Tulani Hlalo: Extreme Competitive 

Extreme Competitive 

Opening: 2nd March 

3-14 March 2022

Almanac Projects in association with 198 Contemporary Arts and Learning presents Extreme Competitive, an exhibition by Tulani Hlalo (b.1994, Newcastle upon Tyne, currently living and working in Glasgow) featuring a video installation with a newly produced video and a new series of fabric works. 

Hlalo’s practice explores through moving image, performance and sculpture, how identity is defined and changes within our multicultural societies. Often employing humor and grotesque elements, her research investigates the sense of belonging and of “being in between” cultures.

This new body of work takes inspiration from her interest in the practice of competitive creative dog grooming where dogs are used as living sculptural material to be shaped into other creatures, other animals, cartoon characters, objects, or other extravagant imagery. The white fluffy fur of a poodle is turned into a tiger and a gazelle, stylized into the Seven Dwarfs, or the dog is transformed into a panda or a mermaid. These hilarious stylings raise questions about consent, expectation, categorization and representation of an identity. Reflecting on how identities are staged, constructed and performed within social, cultural and racial categories that frame our subjectivities.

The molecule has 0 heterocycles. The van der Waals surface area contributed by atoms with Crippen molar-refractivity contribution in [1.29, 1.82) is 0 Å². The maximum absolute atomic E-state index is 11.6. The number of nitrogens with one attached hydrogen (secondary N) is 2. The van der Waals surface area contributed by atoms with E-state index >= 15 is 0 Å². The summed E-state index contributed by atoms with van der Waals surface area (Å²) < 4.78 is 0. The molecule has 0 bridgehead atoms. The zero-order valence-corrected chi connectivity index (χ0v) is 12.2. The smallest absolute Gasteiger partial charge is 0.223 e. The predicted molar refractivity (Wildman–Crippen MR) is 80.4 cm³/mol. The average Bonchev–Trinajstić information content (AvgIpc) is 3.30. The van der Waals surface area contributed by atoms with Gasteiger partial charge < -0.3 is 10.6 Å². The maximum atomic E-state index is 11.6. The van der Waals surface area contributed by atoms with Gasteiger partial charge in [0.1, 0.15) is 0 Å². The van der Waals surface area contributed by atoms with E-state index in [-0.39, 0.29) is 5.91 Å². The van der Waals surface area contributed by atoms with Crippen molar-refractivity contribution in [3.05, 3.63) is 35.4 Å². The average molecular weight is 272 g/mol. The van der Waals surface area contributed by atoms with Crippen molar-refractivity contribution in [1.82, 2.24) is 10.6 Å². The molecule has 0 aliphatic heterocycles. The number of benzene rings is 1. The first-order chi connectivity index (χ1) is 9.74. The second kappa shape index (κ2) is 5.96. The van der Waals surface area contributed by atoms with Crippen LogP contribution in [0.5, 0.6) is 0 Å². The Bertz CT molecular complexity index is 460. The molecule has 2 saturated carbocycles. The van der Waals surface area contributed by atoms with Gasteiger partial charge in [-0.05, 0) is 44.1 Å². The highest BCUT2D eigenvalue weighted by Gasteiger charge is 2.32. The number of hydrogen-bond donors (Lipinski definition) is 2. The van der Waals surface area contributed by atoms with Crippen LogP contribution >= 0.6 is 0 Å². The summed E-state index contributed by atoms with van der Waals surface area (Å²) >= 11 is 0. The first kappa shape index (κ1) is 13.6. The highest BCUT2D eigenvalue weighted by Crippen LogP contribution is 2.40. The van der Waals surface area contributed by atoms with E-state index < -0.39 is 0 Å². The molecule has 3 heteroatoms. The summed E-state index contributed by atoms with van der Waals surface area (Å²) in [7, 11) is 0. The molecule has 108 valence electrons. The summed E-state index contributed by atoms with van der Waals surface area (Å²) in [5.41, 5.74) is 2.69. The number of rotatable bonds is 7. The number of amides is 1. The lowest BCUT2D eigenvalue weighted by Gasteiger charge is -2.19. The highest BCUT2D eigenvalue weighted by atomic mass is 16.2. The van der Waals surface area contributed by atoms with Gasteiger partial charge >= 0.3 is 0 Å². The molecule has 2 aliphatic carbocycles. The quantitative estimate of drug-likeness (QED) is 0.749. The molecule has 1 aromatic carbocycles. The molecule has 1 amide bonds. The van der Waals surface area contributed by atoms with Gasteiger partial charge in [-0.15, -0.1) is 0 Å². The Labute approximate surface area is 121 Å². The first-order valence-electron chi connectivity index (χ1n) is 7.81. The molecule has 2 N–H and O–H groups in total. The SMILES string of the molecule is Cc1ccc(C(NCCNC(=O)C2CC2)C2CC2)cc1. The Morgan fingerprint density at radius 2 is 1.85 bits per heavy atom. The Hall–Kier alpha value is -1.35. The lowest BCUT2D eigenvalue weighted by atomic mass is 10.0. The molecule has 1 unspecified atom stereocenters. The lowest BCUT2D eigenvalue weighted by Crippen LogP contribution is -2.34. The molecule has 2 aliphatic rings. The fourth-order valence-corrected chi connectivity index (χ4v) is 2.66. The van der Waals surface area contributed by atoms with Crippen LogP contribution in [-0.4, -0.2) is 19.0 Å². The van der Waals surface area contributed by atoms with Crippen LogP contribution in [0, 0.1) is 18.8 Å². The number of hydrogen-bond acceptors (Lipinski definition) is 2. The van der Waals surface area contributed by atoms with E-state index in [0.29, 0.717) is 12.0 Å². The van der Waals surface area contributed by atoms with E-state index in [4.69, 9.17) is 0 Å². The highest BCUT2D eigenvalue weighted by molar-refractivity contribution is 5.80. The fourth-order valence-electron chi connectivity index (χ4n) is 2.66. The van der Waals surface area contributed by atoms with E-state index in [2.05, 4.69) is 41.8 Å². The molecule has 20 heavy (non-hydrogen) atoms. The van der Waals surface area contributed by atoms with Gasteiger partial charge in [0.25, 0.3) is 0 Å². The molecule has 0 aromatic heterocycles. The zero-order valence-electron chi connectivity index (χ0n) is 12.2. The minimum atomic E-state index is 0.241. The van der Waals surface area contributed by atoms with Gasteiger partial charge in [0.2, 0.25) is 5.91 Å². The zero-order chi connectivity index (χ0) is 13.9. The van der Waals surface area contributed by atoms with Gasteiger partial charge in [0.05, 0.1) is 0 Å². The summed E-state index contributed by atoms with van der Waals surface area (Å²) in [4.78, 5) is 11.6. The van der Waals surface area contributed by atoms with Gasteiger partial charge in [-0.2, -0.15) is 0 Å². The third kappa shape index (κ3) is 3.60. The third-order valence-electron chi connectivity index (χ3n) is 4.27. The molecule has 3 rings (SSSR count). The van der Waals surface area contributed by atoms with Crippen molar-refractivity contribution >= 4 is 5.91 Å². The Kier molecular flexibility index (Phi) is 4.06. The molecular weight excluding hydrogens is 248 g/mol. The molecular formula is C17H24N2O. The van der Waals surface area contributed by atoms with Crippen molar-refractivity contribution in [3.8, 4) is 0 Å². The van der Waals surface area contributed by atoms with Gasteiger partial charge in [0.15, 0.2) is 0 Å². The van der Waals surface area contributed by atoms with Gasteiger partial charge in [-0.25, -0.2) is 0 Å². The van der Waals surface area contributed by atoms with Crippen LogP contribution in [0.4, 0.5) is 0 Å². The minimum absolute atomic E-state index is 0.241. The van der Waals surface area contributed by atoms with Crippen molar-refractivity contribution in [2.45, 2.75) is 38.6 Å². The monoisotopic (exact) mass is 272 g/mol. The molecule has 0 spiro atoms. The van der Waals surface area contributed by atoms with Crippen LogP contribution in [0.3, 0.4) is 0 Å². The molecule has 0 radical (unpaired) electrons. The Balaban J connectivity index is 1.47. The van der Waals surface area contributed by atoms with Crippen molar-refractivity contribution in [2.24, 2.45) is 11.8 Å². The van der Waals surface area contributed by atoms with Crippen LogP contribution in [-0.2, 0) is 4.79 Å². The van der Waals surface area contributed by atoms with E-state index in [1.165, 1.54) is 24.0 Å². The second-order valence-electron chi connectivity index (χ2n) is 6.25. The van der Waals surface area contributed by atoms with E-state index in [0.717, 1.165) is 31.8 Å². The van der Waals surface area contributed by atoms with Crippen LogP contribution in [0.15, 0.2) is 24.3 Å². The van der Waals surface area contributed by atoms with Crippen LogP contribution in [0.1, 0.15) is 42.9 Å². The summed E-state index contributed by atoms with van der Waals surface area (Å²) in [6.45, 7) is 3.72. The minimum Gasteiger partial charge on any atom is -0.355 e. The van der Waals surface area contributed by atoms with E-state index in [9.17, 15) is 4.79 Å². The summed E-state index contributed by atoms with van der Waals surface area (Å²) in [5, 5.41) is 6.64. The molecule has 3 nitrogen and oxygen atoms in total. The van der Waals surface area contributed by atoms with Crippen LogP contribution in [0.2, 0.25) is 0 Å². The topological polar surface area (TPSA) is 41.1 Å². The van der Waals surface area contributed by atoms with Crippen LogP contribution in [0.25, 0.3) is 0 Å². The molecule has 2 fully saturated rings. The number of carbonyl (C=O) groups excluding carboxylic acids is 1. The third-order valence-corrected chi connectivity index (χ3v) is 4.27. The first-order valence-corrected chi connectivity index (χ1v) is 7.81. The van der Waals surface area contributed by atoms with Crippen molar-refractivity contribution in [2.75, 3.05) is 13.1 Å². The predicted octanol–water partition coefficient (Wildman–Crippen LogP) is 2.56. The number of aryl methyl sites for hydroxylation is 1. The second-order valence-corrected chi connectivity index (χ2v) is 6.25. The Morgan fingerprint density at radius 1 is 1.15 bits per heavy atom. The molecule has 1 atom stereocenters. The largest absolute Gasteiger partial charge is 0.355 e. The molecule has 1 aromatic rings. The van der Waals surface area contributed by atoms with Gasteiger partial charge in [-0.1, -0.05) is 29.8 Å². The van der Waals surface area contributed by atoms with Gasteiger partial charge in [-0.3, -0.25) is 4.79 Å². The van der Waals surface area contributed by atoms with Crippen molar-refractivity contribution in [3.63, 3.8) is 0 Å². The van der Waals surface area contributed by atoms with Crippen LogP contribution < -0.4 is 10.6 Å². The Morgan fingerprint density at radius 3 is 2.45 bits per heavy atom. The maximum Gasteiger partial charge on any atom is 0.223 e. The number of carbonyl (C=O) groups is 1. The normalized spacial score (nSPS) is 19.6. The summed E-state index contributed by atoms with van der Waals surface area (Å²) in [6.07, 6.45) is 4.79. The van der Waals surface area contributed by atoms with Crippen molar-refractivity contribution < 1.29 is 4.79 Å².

These incongruous clashes and assimilations of different characters and images into the dog’s fur bring up the concept of self-recognition. Can the dog recognize themselves after being turned into something so far from their own look and nature? Self-awareness is the ability to think about yourself as an individual and to realize that you are separate from others around you – to have a sense of self. It’s considered a prerequisite to understanding that others might have different feelings or thoughts than you do. Luckily dogs recognize themselves through the sense of smell, not visually like humans do. So self-awareness is wrongly considered a distinctive trait that distinguishes people from animals. Still, these dogs – staged, tamed, bewildered, sometimes proudly over the top – are objects of our gaze, looking like a cursed meme: a disturbing and weird image which makes us question the reason for the image’s existence in the first place. The sense and perception of “us” and “them” is altered. Amazed, disoriented, these images make us question: what are you? Maybe these canine friends are also asking themselves: what am I? 

Competitive dog grooming references are used by Hlalo to create an absurd scenery: in the video the artist has canine features, white makeup and a muzzle. She is showing us her groomed stuffed dogs. The video is presented in the exhibition space, which is covered with blue curtains, simulating the contest stage, alongside 4 rugs which are the colored and groomed furs of the animals presented in the video. They are hung like hunting trophies of exotic prey.  

This new body of work reflects on and plays with competitive creative dog grooming to introduce us into an absurd scenario to think about the ethics and politics of gender, racial and cultural identity. 


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